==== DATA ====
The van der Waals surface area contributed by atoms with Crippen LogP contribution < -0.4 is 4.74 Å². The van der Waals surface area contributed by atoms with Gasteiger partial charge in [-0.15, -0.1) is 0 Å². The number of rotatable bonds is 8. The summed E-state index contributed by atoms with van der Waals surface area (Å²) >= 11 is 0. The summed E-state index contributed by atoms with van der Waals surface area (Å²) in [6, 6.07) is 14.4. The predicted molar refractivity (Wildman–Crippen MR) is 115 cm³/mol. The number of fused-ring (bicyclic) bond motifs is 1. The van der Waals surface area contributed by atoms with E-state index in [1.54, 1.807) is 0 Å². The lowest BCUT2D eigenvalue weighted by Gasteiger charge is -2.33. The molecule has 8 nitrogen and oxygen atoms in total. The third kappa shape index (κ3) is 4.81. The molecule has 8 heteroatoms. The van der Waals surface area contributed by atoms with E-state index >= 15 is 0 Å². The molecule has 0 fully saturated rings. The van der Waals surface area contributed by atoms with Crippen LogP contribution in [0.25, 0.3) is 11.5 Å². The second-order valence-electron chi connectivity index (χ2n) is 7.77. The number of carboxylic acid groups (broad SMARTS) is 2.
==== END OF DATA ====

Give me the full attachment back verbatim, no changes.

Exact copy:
The van der Waals surface area contributed by atoms with Crippen LogP contribution < -0.4 is 4.74 Å². The van der Waals surface area contributed by atoms with Gasteiger partial charge in [-0.15, -0.1) is 0 Å². The number of rotatable bonds is 8. The summed E-state index contributed by atoms with van der Waals surface area (Å²) >= 11 is 0. The summed E-state index contributed by atoms with van der Waals surface area (Å²) in [6, 6.07) is 14.4. The predicted molar refractivity (Wildman–Crippen MR) is 115 cm³/mol. The number of fused-ring (bicyclic) bond motifs is 1. The van der Waals surface area contributed by atoms with E-state index in [1.54, 1.807) is 0 Å². The lowest BCUT2D eigenvalue weighted by Gasteiger charge is -2.33. The molecule has 8 nitrogen and oxygen atoms in total. The third kappa shape index (κ3) is 4.81. The molecule has 8 heteroatoms. The van der Waals surface area contributed by atoms with E-state index >= 15 is 0 Å². The molecule has 0 fully saturated rings. The van der Waals surface area contributed by atoms with Crippen LogP contribution in [0.25, 0.3) is 11.5 Å². The second-order valence-electron chi connectivity index (χ2n) is 7.77. The number of carboxylic acid groups (broad SMARTS) is 2.